I want to trust the system. But this past year made me wonder
I was brought up with the premise that when it comes to teachers and the school administration, speak up only if it’s crucial — and that should happen very rarely. The rest of the time, smile and say thank you, and then zip it.
Also, don’t bother teachers at home or on their cell phones. No one likes being nudged, right?
So, barring an emergency, I keep my curiosity to myself, wait patiently for a check-in call from you, sit up straight at PTA, and do whatever I can to help my child.
Last year, I made a point to come over to you at orientation to tell you how sweet my daughter is, and to ask you to keep an eye on her to make sure she doesn’t fall through the cracks. I also made a special request that you keep her in the front of the room because she had hearing loss in one ear.
It was after Pesach when I found out that she’d been sitting in the back of the class all year long. Why did I only find out then? Well, that’s my daughter. She’s the good kid. She’s the kid who won’t give you any trouble, she’ll do her work on time, get by academically, she’ll have friends, and she won’t complain. Even if she’s struggling to hear each word you say.
It was around the same time of year that I discovered that not only was she seated in the back of the classroom the whole year, she was also seated near the most difficult student (some would call her a bully, I’ll try not to) for chunks of the year.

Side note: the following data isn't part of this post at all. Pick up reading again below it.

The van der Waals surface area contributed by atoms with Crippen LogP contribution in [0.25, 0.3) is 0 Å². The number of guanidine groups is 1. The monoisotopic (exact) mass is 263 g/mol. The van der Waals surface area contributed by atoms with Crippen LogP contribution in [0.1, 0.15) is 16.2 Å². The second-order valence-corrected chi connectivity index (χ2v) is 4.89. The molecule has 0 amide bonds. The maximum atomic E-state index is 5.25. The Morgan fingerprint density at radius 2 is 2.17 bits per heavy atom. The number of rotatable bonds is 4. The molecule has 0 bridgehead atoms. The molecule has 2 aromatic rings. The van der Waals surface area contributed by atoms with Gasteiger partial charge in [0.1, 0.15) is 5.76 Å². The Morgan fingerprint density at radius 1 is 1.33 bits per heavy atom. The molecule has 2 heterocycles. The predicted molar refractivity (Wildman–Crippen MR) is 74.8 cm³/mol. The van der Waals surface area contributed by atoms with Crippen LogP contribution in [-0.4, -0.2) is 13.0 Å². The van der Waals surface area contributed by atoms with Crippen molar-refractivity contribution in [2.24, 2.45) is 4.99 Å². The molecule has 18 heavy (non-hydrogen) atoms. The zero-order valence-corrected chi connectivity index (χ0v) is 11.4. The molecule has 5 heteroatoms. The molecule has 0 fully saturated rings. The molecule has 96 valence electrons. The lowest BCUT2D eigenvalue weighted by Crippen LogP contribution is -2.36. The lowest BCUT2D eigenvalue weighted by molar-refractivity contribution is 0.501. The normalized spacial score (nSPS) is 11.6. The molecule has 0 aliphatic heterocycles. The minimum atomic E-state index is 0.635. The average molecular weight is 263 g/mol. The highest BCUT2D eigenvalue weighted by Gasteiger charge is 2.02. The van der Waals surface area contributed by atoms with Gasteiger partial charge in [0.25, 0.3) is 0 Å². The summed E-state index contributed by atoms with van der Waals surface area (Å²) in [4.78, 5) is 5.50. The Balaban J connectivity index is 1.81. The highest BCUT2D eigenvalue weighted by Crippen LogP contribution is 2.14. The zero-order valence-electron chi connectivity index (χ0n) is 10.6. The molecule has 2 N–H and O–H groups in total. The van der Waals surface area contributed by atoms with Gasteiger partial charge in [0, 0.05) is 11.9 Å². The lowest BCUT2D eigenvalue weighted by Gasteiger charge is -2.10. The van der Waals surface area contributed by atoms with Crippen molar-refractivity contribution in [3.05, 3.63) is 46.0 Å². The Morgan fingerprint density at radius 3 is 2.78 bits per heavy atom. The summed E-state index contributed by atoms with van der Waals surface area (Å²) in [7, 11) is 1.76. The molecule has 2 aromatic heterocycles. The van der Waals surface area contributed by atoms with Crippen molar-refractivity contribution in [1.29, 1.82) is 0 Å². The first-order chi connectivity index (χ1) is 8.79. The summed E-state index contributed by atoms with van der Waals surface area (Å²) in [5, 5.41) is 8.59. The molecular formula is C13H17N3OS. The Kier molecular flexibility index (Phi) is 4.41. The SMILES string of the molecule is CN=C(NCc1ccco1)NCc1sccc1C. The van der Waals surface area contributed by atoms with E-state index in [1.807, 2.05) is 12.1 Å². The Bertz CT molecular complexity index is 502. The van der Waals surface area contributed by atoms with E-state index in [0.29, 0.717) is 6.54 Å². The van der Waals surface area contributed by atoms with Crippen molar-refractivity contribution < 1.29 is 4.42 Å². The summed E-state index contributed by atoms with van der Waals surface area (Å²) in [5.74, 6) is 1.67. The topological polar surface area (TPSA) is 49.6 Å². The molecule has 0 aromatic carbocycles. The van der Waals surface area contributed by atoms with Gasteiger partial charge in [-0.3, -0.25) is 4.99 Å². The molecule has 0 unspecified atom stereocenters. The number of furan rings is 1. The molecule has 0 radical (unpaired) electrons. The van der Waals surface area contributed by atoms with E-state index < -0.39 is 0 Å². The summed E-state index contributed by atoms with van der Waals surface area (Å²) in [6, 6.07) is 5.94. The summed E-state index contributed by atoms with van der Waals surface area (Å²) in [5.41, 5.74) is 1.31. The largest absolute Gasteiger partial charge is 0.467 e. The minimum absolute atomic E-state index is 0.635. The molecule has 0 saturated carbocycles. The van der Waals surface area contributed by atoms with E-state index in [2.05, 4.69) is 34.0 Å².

Oh, and every time the girls had to do a project with a partner, she was routinely paired with one of the girls who struggles both academically and socially. While other girls were giggling their way through assignments, my daughter was plowing through, doing all the work herself, while her partner observed and criticized.
I didn’t hear about her seat till you were wrapping up the school year, because my daughter trusted you, and I trusted you. My daughter didn’t complain, and I didn’t think to ask you where her desk was, to ask her who she was doing the projects with. I only discovered the truth when she came home in tears after being assigned, for the fourth time running, the same difficult partner.
I know you had a hard class this year. I know there are lots of challenging students placed in your class, possibly because you’re the energetic and charismatic teacher. But, as you give them the time and attention they need, don’t ignore my daughter. Don’t expect her to always be the good one.
She’s my not-a-bad-bone-in-her-body child, and she desperately needs to be noticed. When I confronted you, you apologized to me with a little laugh saying, “What should we do? Your daughter is just too good!” I know that was meant as a compliment, but it made me want to scream. And cry.
I can’t imagine how difficult it must be to juggle a class of some good kids and lots of really hard kids, but why does the squeaky wheel get all the grease? Are we creating a school system where mothers of normal, healthy kids are required to make lots of noise, and nudge the teachers incessantly in order to make sure their child is noticed?
I want to trust the system. I want to believe that my child’s teacher will bring out the best in her, with or without my notes and gifts, and certainly without my kvetches. But this past year made me wonder.
You’re having my next daughter for a few subjects this year. She’s also a sweetheart. Please don’t punish her for that.
The Good Girl’s Mother
(Originally featured in Family First, Issue 757)
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